Supreme Court Rules ‘Come We Stay’ is Not Marriage

January 30, 2023

The Supreme Court has dismissed the presumption that couples who have been cohabiting are automatically married.

The court delivered the ruling in a long-running dispute between two cohabitees who were fighting for an equal share of a property that they jointly acquired.

Paul Ogari Mayaka and his ex-lover Mary Nyambura Kangara alias Mary Nyambura Paul cohabited between 1986-2011, during which time they acquired a matrimonial home in Dagoretti.

When they broke up in 2011, Paul moved to court claiming the woman evicted him from their matrimonial home despite his contribution towards the acquisition and development of the property.

He said they purchased the property through joint savings but it was registered in the woman’s name because its owner was not comfortable selling it to him because he was not from the seller’s tribe.

Paul Mayaka said they constructed rooms on the property, one of which they used as their matrimonial home, and rented out the others.

“I did the legwork relating to the connection of electricity, sewerage, and water to the premises. I also operated a bar from the premises,” he said.

At the time, he said, the rentals were fetching Sh258,100 per month.

But the woman rejected the claims and said Paul was just a friend. “I allowed him to manage the suit property because we were friends,” she said.

The High Court dismissed the man’s case after establishing that although there was long cohabitation between the parties, the principle of presumption of marriage was inapplicable since the woman was already married under customary law to one KM, now deceased.

Although they were separated, she never divorced him.

Dissatisfied with the judgment, the man moved to the Court of Appeal, which held that there was a presumption of marriage between the two parties and proceeded to apportion the suit property into two halves, a share for each party.

But the woman was dissatisfied and moved the Supreme Court, where judges Philomena Mwilu, Smokin Wanjala, Njoki Ndungu, Isaac Lenaola and William Ouko found that there existed no marriage between the appellant and the respondent therefore the Matrimonial Property Act, Act No. 49 of 2013 were not applicable in the matter.

The Supreme Court agreed with the woman that she was not capable of entering into another marriage with the man, thus the presumption of marriage could not be made in that circumstance.

“The respondent, having claimed that he was married to the appellant, ought to have adduced cogent evidence to prove the marriage. On analysis and guided by the record, we are unconvinced that the appellant (woman) had the capacity to contract a marriage with the respondent (man),” they said.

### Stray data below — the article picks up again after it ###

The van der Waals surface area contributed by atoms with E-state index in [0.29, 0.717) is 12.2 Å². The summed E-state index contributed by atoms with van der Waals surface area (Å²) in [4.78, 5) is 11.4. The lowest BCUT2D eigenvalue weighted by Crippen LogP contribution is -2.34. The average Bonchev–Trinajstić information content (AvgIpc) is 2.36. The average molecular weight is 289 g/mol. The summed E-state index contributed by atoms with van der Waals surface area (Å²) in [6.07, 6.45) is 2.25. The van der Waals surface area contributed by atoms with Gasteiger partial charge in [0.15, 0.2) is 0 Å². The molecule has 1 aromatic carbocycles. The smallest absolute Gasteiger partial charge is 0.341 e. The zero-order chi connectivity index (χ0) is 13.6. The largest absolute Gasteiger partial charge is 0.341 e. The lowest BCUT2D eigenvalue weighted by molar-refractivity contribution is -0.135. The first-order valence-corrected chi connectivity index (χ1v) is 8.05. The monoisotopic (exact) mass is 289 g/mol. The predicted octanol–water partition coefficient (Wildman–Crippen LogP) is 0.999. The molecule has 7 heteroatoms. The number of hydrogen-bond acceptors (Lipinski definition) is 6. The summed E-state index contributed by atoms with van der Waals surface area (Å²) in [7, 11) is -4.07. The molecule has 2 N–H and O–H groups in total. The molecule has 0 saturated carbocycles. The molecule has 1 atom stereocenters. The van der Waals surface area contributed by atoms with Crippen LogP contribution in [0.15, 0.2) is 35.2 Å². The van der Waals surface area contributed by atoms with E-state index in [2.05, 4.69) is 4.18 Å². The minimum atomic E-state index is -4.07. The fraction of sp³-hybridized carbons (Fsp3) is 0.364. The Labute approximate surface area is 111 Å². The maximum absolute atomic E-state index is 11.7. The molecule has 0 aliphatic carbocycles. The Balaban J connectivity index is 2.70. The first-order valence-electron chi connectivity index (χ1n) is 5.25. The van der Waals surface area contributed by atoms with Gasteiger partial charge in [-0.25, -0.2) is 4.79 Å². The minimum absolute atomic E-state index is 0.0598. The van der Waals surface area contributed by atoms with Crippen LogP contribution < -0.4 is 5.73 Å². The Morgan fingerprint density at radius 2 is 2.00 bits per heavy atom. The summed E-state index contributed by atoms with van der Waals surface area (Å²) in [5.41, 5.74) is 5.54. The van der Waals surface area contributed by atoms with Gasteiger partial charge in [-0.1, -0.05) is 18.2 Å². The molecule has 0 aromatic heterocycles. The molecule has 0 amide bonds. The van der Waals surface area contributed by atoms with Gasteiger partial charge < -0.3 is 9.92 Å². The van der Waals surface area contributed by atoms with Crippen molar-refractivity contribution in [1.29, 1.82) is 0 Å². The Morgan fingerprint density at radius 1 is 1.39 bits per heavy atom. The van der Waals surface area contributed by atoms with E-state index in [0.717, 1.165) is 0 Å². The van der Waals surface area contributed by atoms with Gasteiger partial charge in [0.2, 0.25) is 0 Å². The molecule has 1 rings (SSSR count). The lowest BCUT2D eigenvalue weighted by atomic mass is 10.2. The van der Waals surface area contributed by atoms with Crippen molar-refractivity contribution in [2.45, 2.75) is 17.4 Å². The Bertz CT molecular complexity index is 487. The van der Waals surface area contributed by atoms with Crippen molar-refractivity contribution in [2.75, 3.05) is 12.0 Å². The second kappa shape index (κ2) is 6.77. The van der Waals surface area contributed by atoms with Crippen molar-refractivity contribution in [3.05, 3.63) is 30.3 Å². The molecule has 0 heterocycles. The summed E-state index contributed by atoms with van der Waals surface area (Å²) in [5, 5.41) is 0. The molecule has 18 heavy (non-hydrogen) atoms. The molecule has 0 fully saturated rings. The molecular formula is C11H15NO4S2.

The court warned that the doctrine of presumption of marriage is on its deathbed following changes to the matrimonial laws in Kenya.

“It is becoming increasingly common for two consenting adults to live together for long durations where these two adults have neither the desire, wish nor intended to be within the confines of matrimony,” the judges said.

“Where such a situation is evident and there is no intention whatsoever of contracting a marriage, the presumption of marriage must never be made where this intention does not exist. It must always be remembered that marriage is a voluntary union. As such, courts should shy away from imposing ‘marriage’ on unwilling persons.”

The court recognised that there exist relationships where couples cohabit with no intention whatsoever of contracting a marriage.

“In such contexts, such couples may choose to have an interdependent relationship outside marriage. While some may find this amoral or incredible, it is a reality of the times we live in today,” they said.

The Supreme Court urged the National Assembly, the Senate and the Attorney-General to formulate and enact Statute law that deals with cohabitees in long-term relationships, their rights, and obligations.

“We are, therefore, not convinced that his cohabitation with the appellant was sufficient to prove his marriage to the appellant,” the court concluded.

It further directed the man and the woman two share the contentious property on a 70:30 basis.

“Both parties having a beneficial interest in the property, the share is 70 per cent for the appellant and 30 per cent for the respondent,” said the judges.

The judges also ruled that going forward, a marriage party must prove their contribution to the matrimonial property to determine they share upon divorce.

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